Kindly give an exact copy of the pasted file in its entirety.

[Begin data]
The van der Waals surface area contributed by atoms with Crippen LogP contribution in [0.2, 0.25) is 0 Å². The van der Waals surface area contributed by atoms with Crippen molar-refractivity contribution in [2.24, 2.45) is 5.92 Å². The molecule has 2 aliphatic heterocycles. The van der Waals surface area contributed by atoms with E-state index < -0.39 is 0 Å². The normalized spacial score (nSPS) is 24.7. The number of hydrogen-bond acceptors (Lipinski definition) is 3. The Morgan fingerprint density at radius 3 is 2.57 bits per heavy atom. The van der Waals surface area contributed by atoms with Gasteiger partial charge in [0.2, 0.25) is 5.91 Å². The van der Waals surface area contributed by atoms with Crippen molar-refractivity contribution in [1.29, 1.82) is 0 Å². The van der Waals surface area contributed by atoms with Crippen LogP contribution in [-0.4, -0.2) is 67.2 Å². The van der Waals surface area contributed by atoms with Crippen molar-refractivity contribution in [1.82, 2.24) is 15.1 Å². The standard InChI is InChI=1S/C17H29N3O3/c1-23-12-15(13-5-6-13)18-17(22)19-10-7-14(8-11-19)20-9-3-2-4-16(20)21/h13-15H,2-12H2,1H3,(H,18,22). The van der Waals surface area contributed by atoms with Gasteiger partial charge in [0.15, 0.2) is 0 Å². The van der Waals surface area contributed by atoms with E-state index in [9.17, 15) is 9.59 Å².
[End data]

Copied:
The van der Waals surface area contributed by atoms with Crippen LogP contribution in [0.2, 0.25) is 0 Å². The van der Waals surface area contributed by atoms with Crippen molar-refractivity contribution in [2.24, 2.45) is 5.92 Å². The molecule has 2 aliphatic heterocycles. The van der Waals surface area contributed by atoms with E-state index < -0.39 is 0 Å². The normalized spacial score (nSPS) is 24.7. The number of hydrogen-bond acceptors (Lipinski definition) is 3. The Morgan fingerprint density at radius 3 is 2.57 bits per heavy atom. The van der Waals surface area contributed by atoms with Gasteiger partial charge in [0.2, 0.25) is 5.91 Å². The van der Waals surface area contributed by atoms with Crippen molar-refractivity contribution in [1.29, 1.82) is 0 Å². The van der Waals surface area contributed by atoms with Crippen LogP contribution in [-0.4, -0.2) is 67.2 Å². The van der Waals surface area contributed by atoms with Crippen molar-refractivity contribution in [1.82, 2.24) is 15.1 Å². The standard InChI is InChI=1S/C17H29N3O3/c1-23-12-15(13-5-6-13)18-17(22)19-10-7-14(8-11-19)20-9-3-2-4-16(20)21/h13-15H,2-12H2,1H3,(H,18,22). The van der Waals surface area contributed by atoms with Gasteiger partial charge in [0.15, 0.2) is 0 Å². The van der Waals surface area contributed by atoms with E-state index in [9.17, 15) is 9.59 Å².